Here is an example of what we should be doing to prevent moisture intrusion in our homes:
At Property360, we know that when major damage is found in stucco wall claddings, the damage often occurs in the "field of wall" rather than around doors, windows, or corners. When we have water damage in the open middle sections of walls, it is not related to a missing control joint or a rain diverter or even the thickness of the stucco. We have an issue with missing air gaps which are necessary to prevent wall sheathing from getting wet. We also have delamination caused by improper adherence to lath, or other issues that will require an inspector who truly understands stucco to evaluate.
If you are buying a home that has stucco or adhered masonry veneers (stone/brick), you need to hire a home inspector who has verifiable experience and knowledge of stucco. You simply will not get that from an inspector who does not have building experience. If you hire an inspector who has never built a home, who has never installed stucco, or who has not taken the time to learn stucco, you are taking a big risk.
You cannot rely upon the referrals provided by your real estate agent. Agents rarely have knowledge of stucco and, unfortunately, they normally do not take the time to properly evaluate their referrals. Generally, they simply refer the cheapest inspector regardless of experience, knowledge, or qualifications. Now is not the time to try to save a few bucks on an inspection!
- 1824: Portland cement invented in England by Joseph Aspdin (British patent 5022 Artificial Stone).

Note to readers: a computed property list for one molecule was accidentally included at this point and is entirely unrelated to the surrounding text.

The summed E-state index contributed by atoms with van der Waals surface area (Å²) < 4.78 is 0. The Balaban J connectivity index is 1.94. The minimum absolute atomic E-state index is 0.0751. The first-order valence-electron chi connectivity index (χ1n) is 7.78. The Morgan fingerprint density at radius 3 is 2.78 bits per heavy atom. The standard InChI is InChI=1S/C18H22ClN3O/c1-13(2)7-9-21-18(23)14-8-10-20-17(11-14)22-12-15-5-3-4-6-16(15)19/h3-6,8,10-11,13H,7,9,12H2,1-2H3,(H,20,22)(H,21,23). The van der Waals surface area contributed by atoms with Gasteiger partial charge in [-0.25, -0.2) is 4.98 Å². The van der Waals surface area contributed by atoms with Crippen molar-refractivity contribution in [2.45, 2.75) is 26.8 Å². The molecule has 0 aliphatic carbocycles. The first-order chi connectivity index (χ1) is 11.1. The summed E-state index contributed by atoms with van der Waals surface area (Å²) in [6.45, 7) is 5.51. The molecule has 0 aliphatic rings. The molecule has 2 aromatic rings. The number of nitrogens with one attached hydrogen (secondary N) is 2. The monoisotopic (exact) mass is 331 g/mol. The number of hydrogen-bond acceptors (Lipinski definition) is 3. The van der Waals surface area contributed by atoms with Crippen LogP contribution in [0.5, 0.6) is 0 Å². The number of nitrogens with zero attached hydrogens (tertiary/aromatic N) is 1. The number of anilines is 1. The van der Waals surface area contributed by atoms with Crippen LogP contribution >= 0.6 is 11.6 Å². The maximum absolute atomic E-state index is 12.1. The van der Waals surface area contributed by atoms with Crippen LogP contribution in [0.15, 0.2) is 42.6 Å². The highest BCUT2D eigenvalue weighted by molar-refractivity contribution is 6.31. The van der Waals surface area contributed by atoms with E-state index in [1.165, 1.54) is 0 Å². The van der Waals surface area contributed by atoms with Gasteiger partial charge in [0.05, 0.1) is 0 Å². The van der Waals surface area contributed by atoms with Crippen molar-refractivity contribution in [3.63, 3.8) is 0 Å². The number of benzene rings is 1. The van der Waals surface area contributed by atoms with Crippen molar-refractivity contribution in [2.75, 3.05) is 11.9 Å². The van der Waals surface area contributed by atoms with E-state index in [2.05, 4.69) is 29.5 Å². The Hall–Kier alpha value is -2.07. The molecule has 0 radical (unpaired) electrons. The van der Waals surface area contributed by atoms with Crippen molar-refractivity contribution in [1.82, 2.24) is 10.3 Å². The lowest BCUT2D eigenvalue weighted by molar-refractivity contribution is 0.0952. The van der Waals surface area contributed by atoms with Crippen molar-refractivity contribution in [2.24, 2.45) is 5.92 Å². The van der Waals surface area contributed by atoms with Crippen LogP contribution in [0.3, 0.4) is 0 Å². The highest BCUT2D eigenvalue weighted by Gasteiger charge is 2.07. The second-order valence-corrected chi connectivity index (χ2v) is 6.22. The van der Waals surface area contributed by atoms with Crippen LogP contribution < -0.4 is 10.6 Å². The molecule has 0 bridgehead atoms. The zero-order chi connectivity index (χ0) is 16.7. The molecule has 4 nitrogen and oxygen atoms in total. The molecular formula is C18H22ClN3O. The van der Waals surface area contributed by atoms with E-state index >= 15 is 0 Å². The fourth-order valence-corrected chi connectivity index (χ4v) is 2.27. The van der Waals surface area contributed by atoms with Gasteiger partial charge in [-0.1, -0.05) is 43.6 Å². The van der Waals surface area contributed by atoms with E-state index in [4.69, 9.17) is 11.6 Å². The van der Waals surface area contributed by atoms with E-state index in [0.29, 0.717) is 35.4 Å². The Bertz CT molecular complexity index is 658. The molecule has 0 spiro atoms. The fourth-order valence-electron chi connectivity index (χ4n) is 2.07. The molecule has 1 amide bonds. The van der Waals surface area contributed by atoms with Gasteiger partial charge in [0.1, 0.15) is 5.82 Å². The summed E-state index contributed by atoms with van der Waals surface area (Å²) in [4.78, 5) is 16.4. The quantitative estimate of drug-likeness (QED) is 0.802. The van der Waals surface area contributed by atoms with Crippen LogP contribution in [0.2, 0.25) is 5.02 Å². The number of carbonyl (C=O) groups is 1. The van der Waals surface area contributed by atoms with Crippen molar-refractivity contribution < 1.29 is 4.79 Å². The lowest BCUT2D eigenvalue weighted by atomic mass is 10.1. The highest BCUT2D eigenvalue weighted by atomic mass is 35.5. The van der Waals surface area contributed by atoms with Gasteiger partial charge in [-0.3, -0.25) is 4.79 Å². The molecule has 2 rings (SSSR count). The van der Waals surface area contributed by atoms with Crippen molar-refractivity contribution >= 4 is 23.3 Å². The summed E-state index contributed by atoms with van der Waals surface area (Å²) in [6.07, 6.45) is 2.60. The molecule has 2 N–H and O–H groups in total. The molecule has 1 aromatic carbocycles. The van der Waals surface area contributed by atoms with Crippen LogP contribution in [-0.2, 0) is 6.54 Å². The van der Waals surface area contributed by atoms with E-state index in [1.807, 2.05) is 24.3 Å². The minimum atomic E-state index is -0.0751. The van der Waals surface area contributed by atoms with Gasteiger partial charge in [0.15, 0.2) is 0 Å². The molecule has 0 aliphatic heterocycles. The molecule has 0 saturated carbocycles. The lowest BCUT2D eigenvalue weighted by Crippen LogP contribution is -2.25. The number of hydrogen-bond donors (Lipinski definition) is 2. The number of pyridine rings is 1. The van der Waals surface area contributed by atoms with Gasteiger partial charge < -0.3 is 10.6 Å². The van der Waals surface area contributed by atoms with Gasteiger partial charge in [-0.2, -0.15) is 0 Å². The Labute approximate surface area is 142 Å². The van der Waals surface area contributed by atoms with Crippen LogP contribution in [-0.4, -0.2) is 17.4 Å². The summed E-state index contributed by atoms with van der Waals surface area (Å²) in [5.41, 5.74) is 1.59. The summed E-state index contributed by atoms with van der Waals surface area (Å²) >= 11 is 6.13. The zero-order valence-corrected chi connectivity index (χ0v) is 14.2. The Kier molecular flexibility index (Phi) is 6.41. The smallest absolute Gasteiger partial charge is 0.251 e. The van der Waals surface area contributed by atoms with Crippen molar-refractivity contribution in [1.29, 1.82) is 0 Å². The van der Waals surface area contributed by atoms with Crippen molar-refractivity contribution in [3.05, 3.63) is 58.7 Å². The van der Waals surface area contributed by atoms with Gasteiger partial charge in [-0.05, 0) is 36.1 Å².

- 1871: Portland cement first manufactured in Lehigh Valley, Pa., USA.
- 1911: First independent testing performed by the Bureau of Standards to improve quality regarding metal lath corrosion.
- 1916: Portland Cement Association is formed.
- 1920: First standard issued by the American Concrete Institute.
- 1931: Mortar cement developed that does not need lime.
- 1953: Weep screed developed to control moisture.
- 1955: SMJS control joints developed (double V).
- 1967: Uniform Building Code first includes stucco foundation drainage flashing.
- 1969: Dryvit introduces EIFS to America (developed in Germany for reconstruction after WWII).
- 1971: ANSI issues A42.2.
- 1977: Powerwall, a one-coat stucco system, marketed by William Nichol (later acquired by STO Corporation)
- 1980s: One-coat stucco wall assembly, including continuous insulation board, first introduced in response to the energy crisis.
- 1986: ASTM C926 issued (successor to ANSI A42.3-71).
- 1990s: Fabric-reinforced lamina and acrylic finish coats from EIFS systems are installed over conventional stucco base coats for crack control.
- 2000: International Building Code first codifies ASTM C926 and ASTM C1063 and other ASTM standards wherever the IBC is locally adopted. (Note: not all local building departments adopted the standards).
- 2008: Water-management assemblies and lath-accessory components with integral flashings to integrate with the water-resistive barrier (WRB) invented by Don Pilz and introduced by Cemco.
- 2011: ASTM E2266 Standard Guide for Construction of Low-Rise Frame Building Wall Systems to Resist Water Intrusion, was published along with stucco guide details.
- 2014: Continuous insulation barrier became a building code requirement. ASTM 1063 is referenced in Ch. 35 of the 2014 Florida Building Code.
Most stucco cracks are related to stress on the wall assembly. They may, or may not, be a potential moisture issue. The most common broad categories of cracking relate to the following:
- Substrate support and movement
- Stucco lath and lath accessories installation
- Stucco mix design
- Stucco thickness variations
- Stucco curing
- Stucco shrinkage and thermal movements
- Stucco finish assemblies
- In-service environmental conditions
Professional Stucco Inspectors & More
At Property360, we understand the stress that failed stucco can cause, which is why we offer owners a thorough, professional stucco inspection. Request an inspection now or call us at (904) 503-9808. We serve Jacksonville, Orlando, Fleming Island, St. Augustine, and the surrounding areas of Florida. In addition to stucco inspections, we also offer ADA surveys, termite and WDO inspections, and mold inspections and testing.